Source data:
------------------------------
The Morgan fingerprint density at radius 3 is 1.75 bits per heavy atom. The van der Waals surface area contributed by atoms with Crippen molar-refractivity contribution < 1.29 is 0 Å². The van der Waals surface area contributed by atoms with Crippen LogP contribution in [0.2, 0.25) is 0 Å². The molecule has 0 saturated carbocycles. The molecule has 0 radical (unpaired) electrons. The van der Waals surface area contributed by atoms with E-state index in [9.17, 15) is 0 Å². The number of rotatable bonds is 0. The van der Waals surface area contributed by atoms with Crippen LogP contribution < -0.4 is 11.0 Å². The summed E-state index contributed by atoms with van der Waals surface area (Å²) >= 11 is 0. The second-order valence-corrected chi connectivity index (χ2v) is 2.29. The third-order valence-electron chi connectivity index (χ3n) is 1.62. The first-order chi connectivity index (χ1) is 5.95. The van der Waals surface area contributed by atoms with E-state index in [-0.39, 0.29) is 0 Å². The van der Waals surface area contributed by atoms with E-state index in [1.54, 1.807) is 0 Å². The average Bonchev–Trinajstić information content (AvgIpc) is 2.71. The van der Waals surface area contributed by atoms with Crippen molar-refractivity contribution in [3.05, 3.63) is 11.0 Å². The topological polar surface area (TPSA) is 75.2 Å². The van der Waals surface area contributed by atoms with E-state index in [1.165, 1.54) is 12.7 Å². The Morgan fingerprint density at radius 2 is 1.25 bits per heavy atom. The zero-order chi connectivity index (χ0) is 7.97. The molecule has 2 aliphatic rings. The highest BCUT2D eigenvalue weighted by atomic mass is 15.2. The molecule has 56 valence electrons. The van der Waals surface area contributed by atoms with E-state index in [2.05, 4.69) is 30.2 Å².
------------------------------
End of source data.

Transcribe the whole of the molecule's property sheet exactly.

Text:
The Morgan fingerprint density at radius 3 is 1.75 bits per heavy atom. The van der Waals surface area contributed by atoms with Crippen molar-refractivity contribution < 1.29 is 0 Å². The van der Waals surface area contributed by atoms with Crippen LogP contribution in [0.2, 0.25) is 0 Å². The molecule has 0 saturated carbocycles. The molecule has 0 radical (unpaired) electrons. The van der Waals surface area contributed by atoms with E-state index in [9.17, 15) is 0 Å². The number of rotatable bonds is 0. The van der Waals surface area contributed by atoms with Crippen LogP contribution < -0.4 is 11.0 Å². The summed E-state index contributed by atoms with van der Waals surface area (Å²) >= 11 is 0. The second-order valence-corrected chi connectivity index (χ2v) is 2.29. The third-order valence-electron chi connectivity index (χ3n) is 1.62. The first-order chi connectivity index (χ1) is 5.95. The van der Waals surface area contributed by atoms with E-state index in [-0.39, 0.29) is 0 Å². The van der Waals surface area contributed by atoms with E-state index in [1.54, 1.807) is 0 Å². The average Bonchev–Trinajstić information content (AvgIpc) is 2.71. The van der Waals surface area contributed by atoms with Crippen molar-refractivity contribution in [3.05, 3.63) is 11.0 Å². The topological polar surface area (TPSA) is 75.2 Å². The van der Waals surface area contributed by atoms with E-state index in [1.165, 1.54) is 12.7 Å². The Morgan fingerprint density at radius 2 is 1.25 bits per heavy atom. The zero-order chi connectivity index (χ0) is 7.97. The molecule has 2 aliphatic rings. The highest BCUT2D eigenvalue weighted by atomic mass is 15.2. The molecule has 56 valence electrons. The van der Waals surface area contributed by atoms with E-state index in [2.05, 4.69) is 30.2 Å².